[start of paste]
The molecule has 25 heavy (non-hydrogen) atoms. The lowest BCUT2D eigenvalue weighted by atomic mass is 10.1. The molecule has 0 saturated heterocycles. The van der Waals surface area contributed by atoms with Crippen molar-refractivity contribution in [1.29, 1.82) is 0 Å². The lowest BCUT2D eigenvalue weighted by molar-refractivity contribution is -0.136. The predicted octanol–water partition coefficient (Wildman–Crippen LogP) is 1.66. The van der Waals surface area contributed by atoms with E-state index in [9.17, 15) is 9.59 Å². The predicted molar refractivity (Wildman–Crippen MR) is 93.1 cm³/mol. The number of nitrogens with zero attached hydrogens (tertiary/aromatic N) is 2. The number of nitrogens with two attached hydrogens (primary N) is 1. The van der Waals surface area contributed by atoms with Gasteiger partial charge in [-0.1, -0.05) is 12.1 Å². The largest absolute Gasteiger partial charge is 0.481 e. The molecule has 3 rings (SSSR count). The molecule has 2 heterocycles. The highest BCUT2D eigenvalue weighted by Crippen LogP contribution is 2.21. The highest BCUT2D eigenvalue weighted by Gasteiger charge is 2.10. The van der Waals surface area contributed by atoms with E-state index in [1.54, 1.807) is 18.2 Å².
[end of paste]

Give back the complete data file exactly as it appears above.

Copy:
The molecule has 25 heavy (non-hydrogen) atoms. The lowest BCUT2D eigenvalue weighted by atomic mass is 10.1. The molecule has 0 saturated heterocycles. The van der Waals surface area contributed by atoms with Crippen molar-refractivity contribution in [1.29, 1.82) is 0 Å². The lowest BCUT2D eigenvalue weighted by molar-refractivity contribution is -0.136. The predicted octanol–water partition coefficient (Wildman–Crippen LogP) is 1.66. The van der Waals surface area contributed by atoms with E-state index in [9.17, 15) is 9.59 Å². The predicted molar refractivity (Wildman–Crippen MR) is 93.1 cm³/mol. The number of nitrogens with zero attached hydrogens (tertiary/aromatic N) is 2. The number of nitrogens with two attached hydrogens (primary N) is 1. The van der Waals surface area contributed by atoms with Gasteiger partial charge in [-0.1, -0.05) is 12.1 Å². The largest absolute Gasteiger partial charge is 0.481 e. The molecule has 3 rings (SSSR count). The molecule has 2 heterocycles. The highest BCUT2D eigenvalue weighted by Crippen LogP contribution is 2.21. The highest BCUT2D eigenvalue weighted by Gasteiger charge is 2.10. The van der Waals surface area contributed by atoms with E-state index in [1.54, 1.807) is 18.2 Å².